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37
Efficient approximations for the marginal likelihood of Bayesian networks with hidden variables
 Machine Learning
, 1997
"... We discuss Bayesian methods for learning Bayesian networks when data sets are incomplete. In particular, we examine asymptotic approximations for the marginal likelihood of incomplete data given a Bayesian network. We consider the Laplace approximation and the less accurate but more efficient BIC/MD ..."
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Cited by 178 (10 self)
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We discuss Bayesian methods for learning Bayesian networks when data sets are incomplete. In particular, we examine asymptotic approximations for the marginal likelihood of incomplete data given a Bayesian network. We consider the Laplace approximation and the less accurate but more efficient BIC/MDL approximation. We also consider approximations proposed by Draper (1993) and Cheeseman and Stutz (1995). These approximations are as efficient as BIC/MDL, but their accuracy has not been studied in any depth. We compare the accuracy of these approximations under the assumption that the Laplace approximation is the most accurate. In experiments using synthetic data generated from discrete naiveBayes models having a hidden root node, we find that (1) the BIC/MDL measure is the least accurate, having a bias in favor of simple models, and (2) the Draper and CS measures are the most accurate. 1
Markov Chain Monte Carlo Model Determination for Hierarchical and Graphical Loglinear Models
 Biometrika
, 1996
"... this paper, we will only consider undirected graphical models. For details of Bayesian model selection for directed graphical models see Madigan et al (1995). An (undirected) graphical model is determined by a set of conditional independence constraints of the form `fl 1 is independent of fl 2 condi ..."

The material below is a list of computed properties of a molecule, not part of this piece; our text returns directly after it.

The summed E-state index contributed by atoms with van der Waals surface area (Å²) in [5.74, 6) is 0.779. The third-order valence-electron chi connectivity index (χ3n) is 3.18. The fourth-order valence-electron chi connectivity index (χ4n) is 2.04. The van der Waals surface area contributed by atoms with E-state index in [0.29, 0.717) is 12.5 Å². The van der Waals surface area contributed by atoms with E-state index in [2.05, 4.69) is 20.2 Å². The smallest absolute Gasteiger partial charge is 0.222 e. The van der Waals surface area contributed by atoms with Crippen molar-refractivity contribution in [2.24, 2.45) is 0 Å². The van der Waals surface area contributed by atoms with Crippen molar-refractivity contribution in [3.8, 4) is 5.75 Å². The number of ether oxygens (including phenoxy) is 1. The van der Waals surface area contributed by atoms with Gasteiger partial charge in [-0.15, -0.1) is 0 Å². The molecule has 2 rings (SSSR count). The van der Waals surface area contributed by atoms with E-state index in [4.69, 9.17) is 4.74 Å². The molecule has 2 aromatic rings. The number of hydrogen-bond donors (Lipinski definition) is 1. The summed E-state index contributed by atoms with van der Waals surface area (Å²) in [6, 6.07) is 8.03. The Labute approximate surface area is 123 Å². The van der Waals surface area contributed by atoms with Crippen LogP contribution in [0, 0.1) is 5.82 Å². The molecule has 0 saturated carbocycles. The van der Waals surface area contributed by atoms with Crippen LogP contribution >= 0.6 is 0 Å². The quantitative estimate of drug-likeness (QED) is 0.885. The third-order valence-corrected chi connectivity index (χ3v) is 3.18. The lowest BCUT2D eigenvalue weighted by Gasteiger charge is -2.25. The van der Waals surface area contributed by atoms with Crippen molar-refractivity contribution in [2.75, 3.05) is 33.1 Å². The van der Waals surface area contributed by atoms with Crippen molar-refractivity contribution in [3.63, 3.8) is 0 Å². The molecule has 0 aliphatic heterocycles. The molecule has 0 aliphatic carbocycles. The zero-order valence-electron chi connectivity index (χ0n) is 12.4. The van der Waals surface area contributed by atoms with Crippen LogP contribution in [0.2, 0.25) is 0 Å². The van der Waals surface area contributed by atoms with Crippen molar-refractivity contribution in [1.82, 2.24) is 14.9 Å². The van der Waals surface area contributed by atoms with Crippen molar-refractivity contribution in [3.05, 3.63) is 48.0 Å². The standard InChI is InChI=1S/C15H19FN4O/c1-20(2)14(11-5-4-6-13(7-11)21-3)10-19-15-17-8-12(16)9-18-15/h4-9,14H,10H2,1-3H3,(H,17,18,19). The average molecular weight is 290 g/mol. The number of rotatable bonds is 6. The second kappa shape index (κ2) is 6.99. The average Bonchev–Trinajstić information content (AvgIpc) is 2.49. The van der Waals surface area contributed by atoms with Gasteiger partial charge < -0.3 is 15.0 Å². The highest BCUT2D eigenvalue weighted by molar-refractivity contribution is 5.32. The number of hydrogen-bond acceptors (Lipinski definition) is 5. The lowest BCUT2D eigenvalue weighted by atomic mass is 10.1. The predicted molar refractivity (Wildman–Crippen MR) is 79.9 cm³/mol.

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Cited by 55 (8 self)
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this paper, we will only consider undirected graphical models. For details of Bayesian model selection for directed graphical models see Madigan et al (1995). An (undirected) graphical model is determined by a set of conditional independence constraints of the form `fl 1 is independent of fl 2 conditional on all other fl i 2 C'. Graphical models are so called because they can each be represented as a graph with vertex set C and an edge between each pair fl 1 and fl 2 unless fl 1 and fl 2 are conditionally independent as described above. Darroch, Lauritzen and Speed (1980) show that each graphical loglinear model is hierarchical, with generators given by the cliques (complete subgraphs) of the graph. The total number of possible graphical models is clearly given by 2 (
Bayesian Estimation and Testing of Structural Equation Models
 Psychometrika
, 1999
"... The Gibbs sampler can be used to obtain samples of arbitrary size from the posterior distribution over the parameters of a structural equation model (SEM) given covariance data and a prior distribution over the parameters. Point estimates, standard deviations and interval estimates for the parameter ..."